Expected Strategies for the New Administration
As the Trump administration prepares to take over, it has revealed some of the policy changes it plans to implement. These include reducing environmental restrictions, amping up enforcement of immigration rules, and deregulating businesses. Trump’s administration will no doubt want to implement some of these changes faster than would be possible through the notice-and-comment- process. And to the extent that one of Trump’s themes has been decreasing government spending, the administration will probably be looking for ways to make these changes on the cheap. Executive orders provide one way to accomplish these goals. But there are some other tools that I expect the Trump administration to use.
To start, and most obvious, I expect the Trump administration to abandon the Obama administration’s policies of not enforcing laws that Trump’s administration wants to enforce. Enforcement policies are just policy statements, and agencies can easily change them just by issuing a new statement. Thus, Homeland Security will likely overturn the reprieve given to immigrants under DACA by issuing a policy statement reinstating enforcement of the immigration laws.
At the same time, the Trump administration will probably take a page out of the Obama administration’s book and refuse to enforce whatever rules it dislikes. The Clean Power Plan could fall into this category. That rule was finalized last year. The administration cannot change that rule without notice and comment, but it can substantially undermine it by refusing to enforce it. That approach is obviously not ideal. It would create uncertainty for businesses that are leery that the administration might decide to start enforcement. And various groups that favor the Plan would likely file judicial challenges, making arguments akin to those currently pressed against Obama’s refusal to enforce the immigration laws. Still, non-enforcement would be a pretty effective temporary measure.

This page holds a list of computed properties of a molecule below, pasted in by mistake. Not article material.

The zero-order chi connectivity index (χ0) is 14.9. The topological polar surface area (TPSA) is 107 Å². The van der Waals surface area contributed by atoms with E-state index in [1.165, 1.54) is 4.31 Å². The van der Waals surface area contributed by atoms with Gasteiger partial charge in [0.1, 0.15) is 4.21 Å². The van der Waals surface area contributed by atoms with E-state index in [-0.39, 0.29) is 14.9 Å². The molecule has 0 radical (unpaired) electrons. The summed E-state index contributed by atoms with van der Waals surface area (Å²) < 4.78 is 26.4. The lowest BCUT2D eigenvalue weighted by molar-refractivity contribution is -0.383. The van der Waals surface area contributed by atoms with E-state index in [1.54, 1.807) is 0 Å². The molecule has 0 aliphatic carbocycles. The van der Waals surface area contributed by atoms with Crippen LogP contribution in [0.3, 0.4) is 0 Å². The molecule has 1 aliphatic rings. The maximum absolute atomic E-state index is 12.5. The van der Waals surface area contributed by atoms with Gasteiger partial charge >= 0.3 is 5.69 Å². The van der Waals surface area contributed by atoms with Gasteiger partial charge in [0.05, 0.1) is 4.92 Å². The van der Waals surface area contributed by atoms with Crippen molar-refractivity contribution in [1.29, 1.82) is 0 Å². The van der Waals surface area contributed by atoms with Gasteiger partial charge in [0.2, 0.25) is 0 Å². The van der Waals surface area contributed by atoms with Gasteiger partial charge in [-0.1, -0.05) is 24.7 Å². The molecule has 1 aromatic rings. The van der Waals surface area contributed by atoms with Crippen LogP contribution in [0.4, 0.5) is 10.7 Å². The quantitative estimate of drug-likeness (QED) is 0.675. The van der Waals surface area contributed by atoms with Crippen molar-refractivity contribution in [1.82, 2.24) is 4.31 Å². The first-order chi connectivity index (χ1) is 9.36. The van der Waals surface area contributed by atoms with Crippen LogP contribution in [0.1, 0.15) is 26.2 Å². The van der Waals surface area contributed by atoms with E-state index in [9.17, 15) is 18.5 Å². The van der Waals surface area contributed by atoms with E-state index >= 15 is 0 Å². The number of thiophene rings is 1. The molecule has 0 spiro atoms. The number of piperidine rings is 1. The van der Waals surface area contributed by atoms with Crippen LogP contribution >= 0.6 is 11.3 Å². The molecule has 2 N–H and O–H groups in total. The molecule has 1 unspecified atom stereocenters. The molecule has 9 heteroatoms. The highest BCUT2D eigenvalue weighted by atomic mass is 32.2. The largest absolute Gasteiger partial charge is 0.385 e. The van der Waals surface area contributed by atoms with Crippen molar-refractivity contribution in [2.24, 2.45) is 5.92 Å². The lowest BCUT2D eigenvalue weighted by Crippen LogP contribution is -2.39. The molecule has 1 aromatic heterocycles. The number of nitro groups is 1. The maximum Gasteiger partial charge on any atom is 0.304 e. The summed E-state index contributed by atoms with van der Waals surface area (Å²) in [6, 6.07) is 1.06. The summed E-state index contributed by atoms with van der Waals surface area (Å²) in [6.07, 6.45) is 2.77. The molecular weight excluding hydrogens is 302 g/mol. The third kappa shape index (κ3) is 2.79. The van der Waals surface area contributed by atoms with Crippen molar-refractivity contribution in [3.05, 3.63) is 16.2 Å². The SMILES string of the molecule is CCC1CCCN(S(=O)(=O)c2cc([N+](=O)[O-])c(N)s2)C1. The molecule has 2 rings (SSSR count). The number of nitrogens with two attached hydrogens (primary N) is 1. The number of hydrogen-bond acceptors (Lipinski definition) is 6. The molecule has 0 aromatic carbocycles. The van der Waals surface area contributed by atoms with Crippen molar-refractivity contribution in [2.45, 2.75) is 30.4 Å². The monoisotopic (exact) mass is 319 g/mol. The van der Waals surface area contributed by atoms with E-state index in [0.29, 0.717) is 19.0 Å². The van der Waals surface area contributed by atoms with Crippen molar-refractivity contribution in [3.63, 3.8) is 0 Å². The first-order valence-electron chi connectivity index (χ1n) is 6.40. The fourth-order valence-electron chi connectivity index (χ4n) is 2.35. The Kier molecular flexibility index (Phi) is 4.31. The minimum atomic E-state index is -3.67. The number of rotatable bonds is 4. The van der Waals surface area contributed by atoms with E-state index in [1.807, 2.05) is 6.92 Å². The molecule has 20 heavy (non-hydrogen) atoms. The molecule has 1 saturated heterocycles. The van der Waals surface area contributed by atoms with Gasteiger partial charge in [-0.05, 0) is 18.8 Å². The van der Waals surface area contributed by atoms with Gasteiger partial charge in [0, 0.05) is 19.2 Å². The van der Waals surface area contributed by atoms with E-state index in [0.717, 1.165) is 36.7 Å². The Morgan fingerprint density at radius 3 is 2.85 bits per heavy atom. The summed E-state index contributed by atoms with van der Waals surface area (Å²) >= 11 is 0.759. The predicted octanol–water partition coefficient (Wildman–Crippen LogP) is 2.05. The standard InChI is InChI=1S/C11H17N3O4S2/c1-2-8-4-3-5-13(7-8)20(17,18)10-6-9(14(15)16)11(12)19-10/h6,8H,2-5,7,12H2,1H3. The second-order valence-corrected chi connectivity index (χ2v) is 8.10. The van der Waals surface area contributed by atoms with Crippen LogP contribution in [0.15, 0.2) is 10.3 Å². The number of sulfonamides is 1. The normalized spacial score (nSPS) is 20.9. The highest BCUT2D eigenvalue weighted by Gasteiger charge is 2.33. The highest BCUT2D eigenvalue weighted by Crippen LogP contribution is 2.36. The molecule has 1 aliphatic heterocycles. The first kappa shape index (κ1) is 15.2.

Another tool that the administration will probably use to accomplish fast, cheap change is to change the scope of rules through agency interpretations of those rules. Although some justices have criticized Auer, the current Court lacks the numbers to overturn Auer. It is possible that some liberal justices who supported Auer could change sides when faced with conservative interpretations, but those votes could well offset by switches by some of the conservative justices who have criticized Auer in the past. And I suspect whoever is appointed to fill the vacancy will be inclined to grant Auer deference to the new administration.
Yet another way the administration may achieve at least some policy changes is to stop fighting currently pending court challenges to disfavored rules. The Clean Power Plan falls into this category too. The D.C. Circuit heard argument on the Plan a few months ago, and the Obama administration strongly defended the Plan. But if the court does not issue its decision before the change in administration, it’s possible the administration will file a brief abandoning that defense. The court doesn’t need to overturn the rule based on the decision not to defend it, but it certainly could choose to do so.
Needless to say, none of these measures are great ways to make permanent policy changes. But they are relatively quick, inexpensive ways of implementing policies, and they’ve been used by other administrations before. I would be surprised if we didn’t see most if not all of them used very soon after the new administration is in place.